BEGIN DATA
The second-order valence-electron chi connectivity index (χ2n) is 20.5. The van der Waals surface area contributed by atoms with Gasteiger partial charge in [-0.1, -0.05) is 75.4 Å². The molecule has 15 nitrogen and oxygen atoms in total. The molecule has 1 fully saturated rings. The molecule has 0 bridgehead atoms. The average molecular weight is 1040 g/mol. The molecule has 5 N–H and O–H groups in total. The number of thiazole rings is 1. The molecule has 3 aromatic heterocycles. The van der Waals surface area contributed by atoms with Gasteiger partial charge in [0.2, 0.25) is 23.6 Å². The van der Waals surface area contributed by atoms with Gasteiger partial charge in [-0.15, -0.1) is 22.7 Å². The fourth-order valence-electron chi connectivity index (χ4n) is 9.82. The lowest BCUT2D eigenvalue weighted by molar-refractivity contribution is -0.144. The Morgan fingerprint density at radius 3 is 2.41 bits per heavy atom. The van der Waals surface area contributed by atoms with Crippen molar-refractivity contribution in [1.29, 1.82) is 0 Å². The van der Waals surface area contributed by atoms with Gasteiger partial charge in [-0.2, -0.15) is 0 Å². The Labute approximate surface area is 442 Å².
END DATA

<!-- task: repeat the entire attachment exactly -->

The second-order valence-electron chi connectivity index (χ2n) is 20.5. The van der Waals surface area contributed by atoms with Gasteiger partial charge in [-0.1, -0.05) is 75.4 Å². The molecule has 15 nitrogen and oxygen atoms in total. The molecule has 1 fully saturated rings. The molecule has 0 bridgehead atoms. The average molecular weight is 1040 g/mol. The molecule has 5 N–H and O–H groups in total. The number of thiazole rings is 1. The molecule has 3 aromatic heterocycles. The van der Waals surface area contributed by atoms with Gasteiger partial charge in [0.2, 0.25) is 23.6 Å². The van der Waals surface area contributed by atoms with Gasteiger partial charge in [-0.15, -0.1) is 22.7 Å². The fourth-order valence-electron chi connectivity index (χ4n) is 9.82. The lowest BCUT2D eigenvalue weighted by molar-refractivity contribution is -0.144. The Morgan fingerprint density at radius 3 is 2.41 bits per heavy atom. The van der Waals surface area contributed by atoms with Crippen molar-refractivity contribution in [1.29, 1.82) is 0 Å². The van der Waals surface area contributed by atoms with Gasteiger partial charge in [-0.2, -0.15) is 0 Å². The Labute approximate surface area is 442 Å².